Vegetables Onions Bunching Onions
Bunching Onions
Bunching Onions
Commonly known as scallions or spring onions, bunching onions are bulbless types with a milder flavor than many larger onions. They are highly versatile, and can eaten raw or cooked in soups, salads, dips, stir-fries, and more. Bunching onions are very hardy, and many varieties are well-suited to winter harvest or overwintering. While other types of onions can be marketed in bunches, true bunching onions are cultivars of a specific species, generally Allium fistulosum, though there are exceptions.
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Johnny's Exclusive
Nabechan
Better flavor than other bunching onions, sweeter and more complex.
Better flavor than other bunching onions.
60 Days
Heat-resistant large bunching onions, leaves resist breaking.
Heat-resistant, large bunching onions.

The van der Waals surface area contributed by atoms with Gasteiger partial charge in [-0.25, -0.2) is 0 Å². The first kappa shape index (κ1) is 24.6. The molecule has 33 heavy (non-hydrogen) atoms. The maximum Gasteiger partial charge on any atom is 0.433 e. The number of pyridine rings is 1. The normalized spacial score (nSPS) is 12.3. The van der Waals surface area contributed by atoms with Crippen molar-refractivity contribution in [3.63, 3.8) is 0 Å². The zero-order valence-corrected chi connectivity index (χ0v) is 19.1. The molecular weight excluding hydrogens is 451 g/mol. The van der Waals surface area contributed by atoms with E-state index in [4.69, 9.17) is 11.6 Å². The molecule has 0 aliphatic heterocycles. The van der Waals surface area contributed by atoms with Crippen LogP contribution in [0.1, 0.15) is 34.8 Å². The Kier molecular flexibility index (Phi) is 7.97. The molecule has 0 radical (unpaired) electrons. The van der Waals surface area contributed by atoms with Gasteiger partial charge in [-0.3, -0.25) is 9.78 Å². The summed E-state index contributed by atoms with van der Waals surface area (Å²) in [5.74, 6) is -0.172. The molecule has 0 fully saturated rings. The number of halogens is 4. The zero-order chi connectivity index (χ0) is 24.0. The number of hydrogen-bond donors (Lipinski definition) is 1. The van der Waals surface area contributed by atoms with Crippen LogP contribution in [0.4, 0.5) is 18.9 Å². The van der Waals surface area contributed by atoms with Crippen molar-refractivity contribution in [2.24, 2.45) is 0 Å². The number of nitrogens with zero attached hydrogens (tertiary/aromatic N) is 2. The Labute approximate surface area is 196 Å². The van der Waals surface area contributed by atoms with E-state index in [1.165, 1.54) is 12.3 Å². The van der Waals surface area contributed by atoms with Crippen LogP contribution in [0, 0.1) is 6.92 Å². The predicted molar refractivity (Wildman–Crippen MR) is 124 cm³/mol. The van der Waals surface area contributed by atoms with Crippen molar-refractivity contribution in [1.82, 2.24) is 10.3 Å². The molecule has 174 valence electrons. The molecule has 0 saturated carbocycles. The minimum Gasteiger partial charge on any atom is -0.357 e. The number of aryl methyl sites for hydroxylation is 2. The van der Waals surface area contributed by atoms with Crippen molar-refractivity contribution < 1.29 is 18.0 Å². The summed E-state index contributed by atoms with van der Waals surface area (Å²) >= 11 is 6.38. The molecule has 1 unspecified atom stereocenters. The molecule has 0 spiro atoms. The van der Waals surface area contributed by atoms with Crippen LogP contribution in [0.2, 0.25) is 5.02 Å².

65 Days
The most winter-hardy bunching onion, with little or no bulbing.
The most winter-hardy bunching onion.
65 Days
The first red bunching type that is highly colored at any temperature.
Deep red-purple.
60 Days
Organic bunching onion with bright white shanks and no bulbing.
Organic bunching onion.
65 Days
The first red bunching type that is highly colored at any temperature.
Deep red-purple.
60 Days
Earliest bunching type, a cross between a bunching and bulb onion.
The earliest bunching onion we've found.
50 Days
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